on the second floor there were a lot of mothers carrying babies. they were very scared. everyone was shouting for help but the boat was shaking too much, it was impossible. an investigation has been ordered to find out why a severe weather warnings was ignored. there were waves of up to five metres high, making the phoenix overturn and sink. it was one of two tourist boats that capsized off the coast of peru kept on thursday evening. authorities say the search will resume on saturday morning to try and find the 23 people still missing. but the longer that takes, the more hopes fade that they will be found alive. lebo diseko, bbc news. the us secretary of state, mike pompeo, has wrapped up his "make or break" meeting with the north korean leader's right hand man, kim yong—chol. this is his third trip to pyongyang, and the first since the historic summit between president trump and kimjong—un. mr pompeo is expected to meet the north korean leader on saturday
before he leaves for tokyo. here's the bbc‘s mariko oi in seoul. as you mentioned, mike pompeo arrived on friday afternoon and he met with kim jong—un‘s right—hand man. that was the only meeting as far as we know that took place late yesterday. it wrapped up around 7:30pm local time and they spoke about three hours before breaking for dinner. apparently the mood appeared relaxed. mike pompeo joked that this was his third time and that if he came another time he would have to start to pay taxes. to which the right—hand man suggested that the more he came the more trust could be built. this morning his first meeting was scheduled at 9am local time, about one hour ago. we still do not know who he is meeting with. as you can imagine, the information is only trickling in. i'm basically following some journalists who are accompanying mike pompeo to pyongyang — as far as i could tell they are not updating regularly. yesterday, all of a sudden,
just as the meeting wrapped up we started to get a lot of tweets from mike pompeo and the journalists but as far as we know they have now set up a working group to nail down some of the details of the denuclearisation of the korean peninsula which was agreed between president trump and kimjong—un in singapore last month. that is all we know for now. since we don't know very much, i am at a loss about what to ask you. stay with us on bbc news. another thrilling day in russia as brazil are knocked out of the world cup, and we look ahead to the much anticipated england— sweden match. central london has been rocked by a series of terrorist attacks. police say there have been many casualties and there is growing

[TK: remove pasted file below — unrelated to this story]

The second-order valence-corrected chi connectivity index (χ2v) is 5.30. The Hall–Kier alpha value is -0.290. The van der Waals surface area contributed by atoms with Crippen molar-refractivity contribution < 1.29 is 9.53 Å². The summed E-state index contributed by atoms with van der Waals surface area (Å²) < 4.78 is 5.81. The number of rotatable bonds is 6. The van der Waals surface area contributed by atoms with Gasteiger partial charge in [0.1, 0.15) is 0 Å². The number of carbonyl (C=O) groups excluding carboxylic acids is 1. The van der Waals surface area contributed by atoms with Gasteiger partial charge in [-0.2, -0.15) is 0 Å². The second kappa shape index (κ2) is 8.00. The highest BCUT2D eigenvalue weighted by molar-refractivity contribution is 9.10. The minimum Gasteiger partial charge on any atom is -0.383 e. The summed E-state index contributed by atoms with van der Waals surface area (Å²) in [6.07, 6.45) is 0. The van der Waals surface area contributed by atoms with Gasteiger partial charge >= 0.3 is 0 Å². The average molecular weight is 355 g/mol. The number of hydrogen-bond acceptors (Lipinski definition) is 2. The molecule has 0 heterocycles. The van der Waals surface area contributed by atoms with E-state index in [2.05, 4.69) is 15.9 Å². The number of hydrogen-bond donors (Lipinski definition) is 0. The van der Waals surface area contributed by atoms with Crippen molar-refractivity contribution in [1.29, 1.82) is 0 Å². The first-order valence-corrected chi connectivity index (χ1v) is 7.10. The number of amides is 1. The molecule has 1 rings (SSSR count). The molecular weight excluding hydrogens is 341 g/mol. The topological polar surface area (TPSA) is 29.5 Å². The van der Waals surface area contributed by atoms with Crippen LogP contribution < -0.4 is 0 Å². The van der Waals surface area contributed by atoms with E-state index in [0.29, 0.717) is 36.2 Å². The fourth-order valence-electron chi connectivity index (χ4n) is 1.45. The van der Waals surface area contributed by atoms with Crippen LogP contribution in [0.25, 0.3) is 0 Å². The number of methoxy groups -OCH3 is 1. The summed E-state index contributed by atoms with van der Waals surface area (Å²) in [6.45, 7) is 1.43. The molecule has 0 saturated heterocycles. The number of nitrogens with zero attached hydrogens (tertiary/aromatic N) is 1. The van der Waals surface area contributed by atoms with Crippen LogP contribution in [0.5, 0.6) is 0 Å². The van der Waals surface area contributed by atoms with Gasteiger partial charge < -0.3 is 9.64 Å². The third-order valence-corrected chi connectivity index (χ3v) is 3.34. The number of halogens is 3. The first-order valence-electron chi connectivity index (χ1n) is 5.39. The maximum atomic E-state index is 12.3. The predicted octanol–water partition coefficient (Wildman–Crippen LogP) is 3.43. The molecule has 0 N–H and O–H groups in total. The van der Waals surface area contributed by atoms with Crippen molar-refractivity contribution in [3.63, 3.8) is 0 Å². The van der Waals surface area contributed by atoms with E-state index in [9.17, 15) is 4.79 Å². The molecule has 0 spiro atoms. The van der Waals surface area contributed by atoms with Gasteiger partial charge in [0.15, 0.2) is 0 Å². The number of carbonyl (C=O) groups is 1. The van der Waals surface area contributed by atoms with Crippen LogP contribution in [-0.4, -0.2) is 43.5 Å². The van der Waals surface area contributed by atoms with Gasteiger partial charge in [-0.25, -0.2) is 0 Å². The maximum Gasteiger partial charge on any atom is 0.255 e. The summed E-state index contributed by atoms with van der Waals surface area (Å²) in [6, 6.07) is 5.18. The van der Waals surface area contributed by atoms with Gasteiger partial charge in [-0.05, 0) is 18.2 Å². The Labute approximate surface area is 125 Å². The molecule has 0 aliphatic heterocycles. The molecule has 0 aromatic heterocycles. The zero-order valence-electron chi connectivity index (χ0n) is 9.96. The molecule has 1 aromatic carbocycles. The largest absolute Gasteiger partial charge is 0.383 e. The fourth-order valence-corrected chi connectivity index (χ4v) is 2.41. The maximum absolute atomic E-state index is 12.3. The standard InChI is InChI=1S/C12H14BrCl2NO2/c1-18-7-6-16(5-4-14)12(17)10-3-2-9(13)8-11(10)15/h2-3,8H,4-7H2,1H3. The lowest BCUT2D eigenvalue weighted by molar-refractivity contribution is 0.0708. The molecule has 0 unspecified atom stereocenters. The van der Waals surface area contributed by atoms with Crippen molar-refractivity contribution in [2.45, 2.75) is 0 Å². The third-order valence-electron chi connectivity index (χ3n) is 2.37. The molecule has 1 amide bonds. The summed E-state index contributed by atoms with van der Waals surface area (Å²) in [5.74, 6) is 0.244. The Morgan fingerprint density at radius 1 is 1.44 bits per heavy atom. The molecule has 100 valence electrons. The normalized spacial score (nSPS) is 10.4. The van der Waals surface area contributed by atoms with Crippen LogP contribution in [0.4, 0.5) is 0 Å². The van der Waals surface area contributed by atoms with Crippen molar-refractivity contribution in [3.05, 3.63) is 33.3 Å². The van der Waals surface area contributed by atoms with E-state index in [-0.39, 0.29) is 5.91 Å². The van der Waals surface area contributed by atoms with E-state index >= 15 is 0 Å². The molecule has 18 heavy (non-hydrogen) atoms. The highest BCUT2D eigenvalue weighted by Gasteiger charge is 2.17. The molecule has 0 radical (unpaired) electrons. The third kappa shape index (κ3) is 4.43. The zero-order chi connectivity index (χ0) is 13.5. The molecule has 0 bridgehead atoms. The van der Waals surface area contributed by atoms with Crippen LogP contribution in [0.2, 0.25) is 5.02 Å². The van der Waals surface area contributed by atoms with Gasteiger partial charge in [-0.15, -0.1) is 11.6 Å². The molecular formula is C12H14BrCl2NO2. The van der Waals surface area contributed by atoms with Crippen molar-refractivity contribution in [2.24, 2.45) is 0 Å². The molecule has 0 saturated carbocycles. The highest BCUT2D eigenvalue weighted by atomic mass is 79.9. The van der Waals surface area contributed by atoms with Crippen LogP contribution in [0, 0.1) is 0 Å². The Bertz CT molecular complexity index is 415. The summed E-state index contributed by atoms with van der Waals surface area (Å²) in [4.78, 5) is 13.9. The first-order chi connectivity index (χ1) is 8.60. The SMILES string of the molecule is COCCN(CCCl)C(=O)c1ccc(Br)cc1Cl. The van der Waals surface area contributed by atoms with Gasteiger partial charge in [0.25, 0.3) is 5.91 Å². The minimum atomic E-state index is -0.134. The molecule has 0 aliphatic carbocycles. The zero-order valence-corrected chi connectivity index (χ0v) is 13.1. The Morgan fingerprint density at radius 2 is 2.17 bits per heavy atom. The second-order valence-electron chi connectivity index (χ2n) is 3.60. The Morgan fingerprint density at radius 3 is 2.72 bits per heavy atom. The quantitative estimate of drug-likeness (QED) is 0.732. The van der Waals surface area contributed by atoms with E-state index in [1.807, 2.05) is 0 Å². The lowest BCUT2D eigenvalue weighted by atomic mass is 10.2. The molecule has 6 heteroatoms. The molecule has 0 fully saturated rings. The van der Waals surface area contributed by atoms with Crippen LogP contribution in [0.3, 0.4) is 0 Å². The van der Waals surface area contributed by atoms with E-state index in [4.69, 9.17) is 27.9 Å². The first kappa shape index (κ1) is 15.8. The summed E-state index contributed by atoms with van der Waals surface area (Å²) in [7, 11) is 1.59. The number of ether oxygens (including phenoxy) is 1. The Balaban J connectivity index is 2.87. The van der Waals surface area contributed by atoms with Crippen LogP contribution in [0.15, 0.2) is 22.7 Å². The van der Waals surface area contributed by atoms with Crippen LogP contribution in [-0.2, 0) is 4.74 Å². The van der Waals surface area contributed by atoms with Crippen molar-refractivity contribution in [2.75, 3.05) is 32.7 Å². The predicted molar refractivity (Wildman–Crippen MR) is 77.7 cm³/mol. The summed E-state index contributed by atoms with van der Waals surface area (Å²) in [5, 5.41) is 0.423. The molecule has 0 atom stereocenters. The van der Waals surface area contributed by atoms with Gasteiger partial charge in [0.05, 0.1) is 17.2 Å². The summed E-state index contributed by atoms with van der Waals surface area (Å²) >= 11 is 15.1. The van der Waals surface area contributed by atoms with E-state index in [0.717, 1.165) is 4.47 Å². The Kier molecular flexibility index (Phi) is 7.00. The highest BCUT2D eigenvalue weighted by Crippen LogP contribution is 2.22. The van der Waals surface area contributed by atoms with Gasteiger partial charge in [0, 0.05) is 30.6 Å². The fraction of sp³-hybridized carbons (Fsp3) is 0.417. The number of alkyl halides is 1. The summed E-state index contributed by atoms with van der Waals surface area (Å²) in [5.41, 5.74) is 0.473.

speculation that al-qaeda was responsible. germany will be the host of the 2006 football world cup. they pipped the favourites south africa by a single vote. in south africa, the possibility of losing hadn't even been contemplated and celebration parties were cancelled. the man entered the palace through a downstairs window and made his way to the queen's private bedroom, then he asked her for a cigarette. and, on the pretext of arranging for some to be brought, she summoned a footman on duty, who took the man away. one child, one teacher, one book and one pen can change the world. education is the only solution. applause this is bbc world news, the latest headlines:
following a day of intensive talks, the prime minster says cabinet ministers have reached agreement on uk relations with the eu after brexit. emergency workers in thailand have set up a supply of air to a group of boys trapped in a flooded cave, but they say they're not yet ready to begin a rescue operation. let's stay with that story now. that region of northern thailand is home to a whole underground network of caves which is prone to dangerous flooding around this time of year. but what's it like inside that complex? our corespondent nick beake has been finding out — he sent this report. we have come to a cave about ten kilometres away from where the boys are trapped. the conditions here are are trapped. the conditions here are a really similar. we are barely 20 metres inside and already you have a sense of what it is like to be
underground in this part of north and highland. —— northern thailand. the water in these caves is murky. and muddy. and just imagine, the water in these caves is murky. and muddy. andjust imagine, if the water in these caves is murky. and muddy. and just imagine, if this passage were flooded. visibility would be non—existent and obviously that complicates any rescue attempt. people have to feel their way through the cave. we are using lights at the moment. this is what it looks like without any. the caves in this region are limestone. over centuries, water has seeped down in different places and at different speeds and created what we see today. that is why you can have narrow passageways which flowed easily, leading to bigger chambers where there is safety for a time. the passages the boys clambered through as they tried to escape from the rising water were much smaller